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Twelve Men’s Crews Reach Semifinals in Fierce Racing at NSR I

by Ed Moran, ed@usrowing.org | Mar 22, 2016
In total, 12 boats advanced to the Wednesday semifinals at 2016 National Selection Regatta 1 - the first event of the year that will begin the process of selecting the 2016 Olympic team. Racing is being contested in the men’s pair, women’s pair and lightweight men’s pairs. The top performing crews will earn places in the “big boat” selection camps from which the men’s and women’s eight, men’s four, lightweight men’s four and women’s quadruple sculls will be chosen.
miller:coleCHULA VISTA, Calif. – The five crews had covered most of the distance on the racecourse on Lower Otay Reservoir at the United States Olympic Training Center. With the finish line coming up hard, there was not a lot of spacing between the men’s pairs in the last heat of racing Tuesday morning.

One crew from each heat would be eliminated from competition at the 2016 USRowing National Selection Regatta I, and none were going without a fight. The vocal calls for a move came from every boat and the pace jumped as the crews passed the final buoys to the finish line.

The first two crews—United States Training Center – Princeton’s Matt Miller (Fairfax, Va.) and London bronze medalist Charlie Cole (New Canaan, Conn.) and Nareg Guregian (North Hills, Calif.) and Tom Dethlefs (Lawrenceville, N.J.)—finished within a second of each other.

The finish for the third and fourth-place advancing crews, USTC – Princeton’s London bronze medalist Glenn Ochal (Philadelphia, Pa.) and Steve Kasprzyk (Cinnaminson, N.J.) and the Craftsbury Green River Racing Project entry of Parker Washburn (Andover, Mass.) and Andrew Reed (Wayland, Mass.), required a camera to determine which crossed ahead.

narg“It was really tough race,” said Guregian. “I thought we had the tightest heat. Every boat really sold it. Luckily, we just had enough to make it through. Now, it’s on to tomorrow. Hopefully it doesn’t hurt as much.”

In the end, Miller and Cole won the heat in 6:38.88. Guregian and Dethlefs were second in 6:39.41. Ochal and Kasprzyk were third in 6:40.06, and Washburn and Reed were fourth in 6:40.12.

In total, 12 boats advanced to Wednesday's semifinals. This is the first event of the year, beginning the process of selecting the 2016 Olympic team. Racing is being contested in the men’s pair, women’s pair and lightweight men’s pairs. The top performing crews will earn places in the “big boat” selection camps from which the men’s and women’s eight, men’s four, lightweight men’s four and women’s quadruple sculls will be chosen.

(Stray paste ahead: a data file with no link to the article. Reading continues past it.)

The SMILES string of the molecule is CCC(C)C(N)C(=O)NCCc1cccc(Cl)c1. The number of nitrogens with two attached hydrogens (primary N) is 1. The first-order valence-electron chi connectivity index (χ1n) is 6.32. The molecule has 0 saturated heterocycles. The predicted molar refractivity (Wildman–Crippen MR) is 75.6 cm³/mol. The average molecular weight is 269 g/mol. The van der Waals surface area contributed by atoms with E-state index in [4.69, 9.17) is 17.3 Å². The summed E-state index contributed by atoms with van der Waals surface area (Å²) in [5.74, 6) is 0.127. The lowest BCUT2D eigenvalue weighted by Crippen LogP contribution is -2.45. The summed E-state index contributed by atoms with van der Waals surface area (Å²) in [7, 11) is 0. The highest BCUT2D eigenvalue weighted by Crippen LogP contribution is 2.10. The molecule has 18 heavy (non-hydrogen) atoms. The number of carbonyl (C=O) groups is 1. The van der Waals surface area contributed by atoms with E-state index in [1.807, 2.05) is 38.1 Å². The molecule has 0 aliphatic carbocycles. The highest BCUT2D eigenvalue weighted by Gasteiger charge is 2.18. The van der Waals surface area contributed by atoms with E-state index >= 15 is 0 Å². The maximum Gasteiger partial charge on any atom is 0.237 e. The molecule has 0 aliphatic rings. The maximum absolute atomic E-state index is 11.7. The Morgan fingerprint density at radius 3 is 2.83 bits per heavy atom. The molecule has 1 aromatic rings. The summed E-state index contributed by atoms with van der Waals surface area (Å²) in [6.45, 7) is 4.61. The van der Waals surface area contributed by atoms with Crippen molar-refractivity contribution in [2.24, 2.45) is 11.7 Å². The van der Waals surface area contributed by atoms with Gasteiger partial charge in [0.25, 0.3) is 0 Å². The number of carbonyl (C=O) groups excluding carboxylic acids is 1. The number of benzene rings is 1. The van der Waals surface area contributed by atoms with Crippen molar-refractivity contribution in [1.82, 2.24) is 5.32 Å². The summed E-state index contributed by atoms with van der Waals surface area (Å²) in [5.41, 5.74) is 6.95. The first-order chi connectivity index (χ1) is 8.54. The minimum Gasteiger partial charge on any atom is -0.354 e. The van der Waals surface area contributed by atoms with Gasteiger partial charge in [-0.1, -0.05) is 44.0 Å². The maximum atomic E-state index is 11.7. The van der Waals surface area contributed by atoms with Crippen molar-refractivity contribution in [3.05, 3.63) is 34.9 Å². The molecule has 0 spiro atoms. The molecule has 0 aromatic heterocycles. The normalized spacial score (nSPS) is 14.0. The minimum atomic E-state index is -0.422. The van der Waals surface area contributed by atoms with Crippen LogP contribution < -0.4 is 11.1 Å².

In addition, the winners in the men’s and women’s pairs will earn the right to compete at World Rowing Cup II in Lucerne, Switzerland in May and can earn a direct berth to the Olympic team with a top-three finish.

hack:In the first of the three Tuesday morning heats, USTC – Princeton’s Austin Hack (Old Lyme, Conn.) and Alex Karwoski (Hollis, N.H.) won with the fastest time of the morning in a 6:32.06. Seth Weil (Menlo Park, Calif.) and London bronze medalist Henrik Rummel (Pittsford, N.Y.) were second in 6:39.24. The composite entry of Hans Struzyna (Kirkland, Wash.) and Sam Dommer (Folsom, Calif.) from the California Rowing Club (CRC) and USTC – Princeton were third in 6:41. 52, and Seattle Rowing Center’s Ambrose Puttmann (Cincinnati, Ohio) and David Eick (Raleigh, N.C.) were fourth in 6:59.42.

:desantomunnAdvancing with a win in the second heat was the composite crew from USTC – Princeton and New York Athletic Club of Rob Munn (Redmond, Wash.) and Michael DiSanto (Boston, Mass.), clocking a 6:32.80. USTC – Princeton’s Dariush Aghai (Skokie, Ill.) and Mike Gennaro (Havertown, Pa.) were second in 6:35.19, and Vesper Boat Club’s Yohann Rigogne (Besançon, France) and London Olympian Tom Peszek (Farmington Hills, Mich.) were third in 6:35.79. London Olympians Grant James (DeKalb, Ill.) and Ross James (DeKalb, Ill.), who are rowing as a composite entry from the NYAC and USTC – Princeton, advanced in fourth with a 6:42.29.

“Everyone had a great day,” said Aghai. “There was a lot of close racing. We had a good time. We kind of paced off the faster boats and tried to stay close, so we can try and surprise them later in the regatta. I think everyone has a gear or two to go,” he said. “It’s good to finally get into this week and get to racing.”
 
Racing resumes Wednesday morning at 9 a.m., local time, with semifinals in all three boat classes. Finals racing is scheduled for Thursday and will be live-streamed on USRowing’s YouTube channel.

For complete event schedule and results, click here. Click here to see photos galleries of the event.

About USRowing
USRowing is a nonprofit organization recognized by the United States Olympic Committee as the governing body for the sport of rowing in the United States. USRowing has 85,000 individual members and 1,300 member organizations, offering rowing programs for all. USRowing receives generous support from the National Rowing Foundation and its corporate sponsors and partners.

For more information, contact: USRowing Communications, (609) 751-0710, media@usrowing.org.
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